Generators typically have engine mounted radiators and fans for heat transfer and cooling. This system works well for the vast majority of backup/standby power applications.
However, in cities and other areas where real estate can be pricey and space is at a premium, generators may need to be located inside a building – sometimes in the basement. Indoor installations, however, present an additional challenge of providing adequate cooling air for the engine and aftercooler into the building – sometimes up to 50,000 or 100,000 cfm. In these cases, installing a remote cooling system may be a necessary design.
“Be advised that installing a remote radiator, along with the associated pumps and valves, can increase the cost and complexity of the project substantially,” said John Sharpe, Power Solutions Manager, Generac. “As a result, remote radiators are typically used for generator applications from 500kW and above.”
There are several key factors to consider when designing a remote cooling system:
• Complexity – A two loop system for cooled air and cooled water can add 6 valves, a circuit setter, circulating pump(s), air heat exchanger(s) and a motor on the radiator. This introduces ten or more new potential points of failure into the system. (See diagram.) Quality components and regular maintenance are necessary to keep the system operating smoothly.
• Water Pressure – Sufficient pump pressure is needed to move the cooling water from the engine up to the radiator. At the same time, it’s critical the system does not build up excessive water pressure in the engine. Therefore, a heat exchanger may be needed to protect the engine, as well as the circulating pump must be sized correctly to ensure adequate flow and pressure.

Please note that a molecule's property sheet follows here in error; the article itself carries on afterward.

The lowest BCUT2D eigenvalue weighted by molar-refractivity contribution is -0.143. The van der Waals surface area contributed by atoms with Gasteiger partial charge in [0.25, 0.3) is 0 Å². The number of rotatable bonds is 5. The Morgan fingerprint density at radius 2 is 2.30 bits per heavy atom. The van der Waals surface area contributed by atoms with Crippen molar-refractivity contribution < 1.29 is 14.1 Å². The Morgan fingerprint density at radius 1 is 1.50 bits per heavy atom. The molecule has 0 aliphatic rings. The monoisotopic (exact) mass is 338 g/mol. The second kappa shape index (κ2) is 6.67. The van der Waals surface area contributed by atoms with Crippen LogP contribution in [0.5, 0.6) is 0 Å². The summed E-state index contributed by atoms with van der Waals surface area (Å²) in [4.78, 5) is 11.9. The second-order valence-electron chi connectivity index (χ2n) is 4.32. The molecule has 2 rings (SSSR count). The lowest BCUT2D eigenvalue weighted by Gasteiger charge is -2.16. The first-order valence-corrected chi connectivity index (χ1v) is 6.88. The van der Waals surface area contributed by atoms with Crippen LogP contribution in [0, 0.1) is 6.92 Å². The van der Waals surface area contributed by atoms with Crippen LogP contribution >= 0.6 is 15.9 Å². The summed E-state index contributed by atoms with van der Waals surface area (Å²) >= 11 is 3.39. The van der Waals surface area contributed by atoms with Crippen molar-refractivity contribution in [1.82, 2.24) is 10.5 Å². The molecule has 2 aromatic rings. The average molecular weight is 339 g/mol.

• Air Temperature – The air temperature in the engine must be managed properly to meet the manufacturer’s recommended levels. Proper temperature without adding additional restriction to the turbo/compressor is crucial to ensuring EPA emissions compliance.
• Generator Room Ventilation – While the remote cooling system handles most of the work, this area still needs adequate ventilation to manage the radiated heat from the engine and the alternator, as well as provide combustion air.
• Adequate Barriers – Any exterior components must be protected from rain and the elements. A noise barrier may also be needed, depending on the location of the radiator, as the radiator fan can be loud.
The decision about whether a remote radiator system is needed generally comes early in the process. The design engineer, architect and customer determine whether backup power is required and where the generator(s) can be located. At this point, it’s a good idea to have the generator manufacturer involved in the process. “Our technicians and engineers have installed remote radiator systems in a variety of applications, and can offer advice and guidance on the best approaches,” Sharpe noted.
The use of remote radiators is still relatively rare. However, with increased demands for standby power, engineers and contractors will likely see more remote installations in the future.
For more information about remote radiator installations, please contact your local Generac Industrial Power Network distributor/dealer, call 1-844-ASK-GNRC, or email ASKGNRC@generac.com.